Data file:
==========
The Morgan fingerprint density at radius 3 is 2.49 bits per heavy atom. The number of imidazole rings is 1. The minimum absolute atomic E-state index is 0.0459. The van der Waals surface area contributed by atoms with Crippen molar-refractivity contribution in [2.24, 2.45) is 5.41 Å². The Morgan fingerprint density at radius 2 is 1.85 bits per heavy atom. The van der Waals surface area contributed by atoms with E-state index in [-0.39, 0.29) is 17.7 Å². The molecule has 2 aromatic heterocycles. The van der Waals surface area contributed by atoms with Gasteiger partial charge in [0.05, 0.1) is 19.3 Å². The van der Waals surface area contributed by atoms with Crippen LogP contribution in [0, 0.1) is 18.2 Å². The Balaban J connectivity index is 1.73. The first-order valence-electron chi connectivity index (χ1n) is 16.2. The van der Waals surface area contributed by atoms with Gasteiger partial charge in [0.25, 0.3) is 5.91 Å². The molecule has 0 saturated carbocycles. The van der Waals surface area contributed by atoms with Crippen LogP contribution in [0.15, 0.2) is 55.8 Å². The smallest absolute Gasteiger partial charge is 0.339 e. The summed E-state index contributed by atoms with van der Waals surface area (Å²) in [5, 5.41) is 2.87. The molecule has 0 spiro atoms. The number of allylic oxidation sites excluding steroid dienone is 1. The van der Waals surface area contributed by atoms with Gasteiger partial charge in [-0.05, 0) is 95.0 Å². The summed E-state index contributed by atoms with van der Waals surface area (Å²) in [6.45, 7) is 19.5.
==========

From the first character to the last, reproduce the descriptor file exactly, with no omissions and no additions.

The Morgan fingerprint density at radius 3 is 2.49 bits per heavy atom. The number of imidazole rings is 1. The minimum absolute atomic E-state index is 0.0459. The van der Waals surface area contributed by atoms with Crippen molar-refractivity contribution in [2.24, 2.45) is 5.41 Å². The Morgan fingerprint density at radius 2 is 1.85 bits per heavy atom. The van der Waals surface area contributed by atoms with E-state index in [-0.39, 0.29) is 17.7 Å². The molecule has 2 aromatic heterocycles. The van der Waals surface area contributed by atoms with Gasteiger partial charge in [0.05, 0.1) is 19.3 Å². The van der Waals surface area contributed by atoms with Crippen LogP contribution in [0, 0.1) is 18.2 Å². The Balaban J connectivity index is 1.73. The first-order valence-electron chi connectivity index (χ1n) is 16.2. The van der Waals surface area contributed by atoms with Gasteiger partial charge in [0.25, 0.3) is 5.91 Å². The molecule has 0 saturated carbocycles. The van der Waals surface area contributed by atoms with Crippen LogP contribution in [0.15, 0.2) is 55.8 Å². The smallest absolute Gasteiger partial charge is 0.339 e. The summed E-state index contributed by atoms with van der Waals surface area (Å²) in [5, 5.41) is 2.87. The molecule has 0 spiro atoms. The number of allylic oxidation sites excluding steroid dienone is 1. The van der Waals surface area contributed by atoms with Gasteiger partial charge in [-0.05, 0) is 95.0 Å². The summed E-state index contributed by atoms with van der Waals surface area (Å²) in [6.45, 7) is 19.5.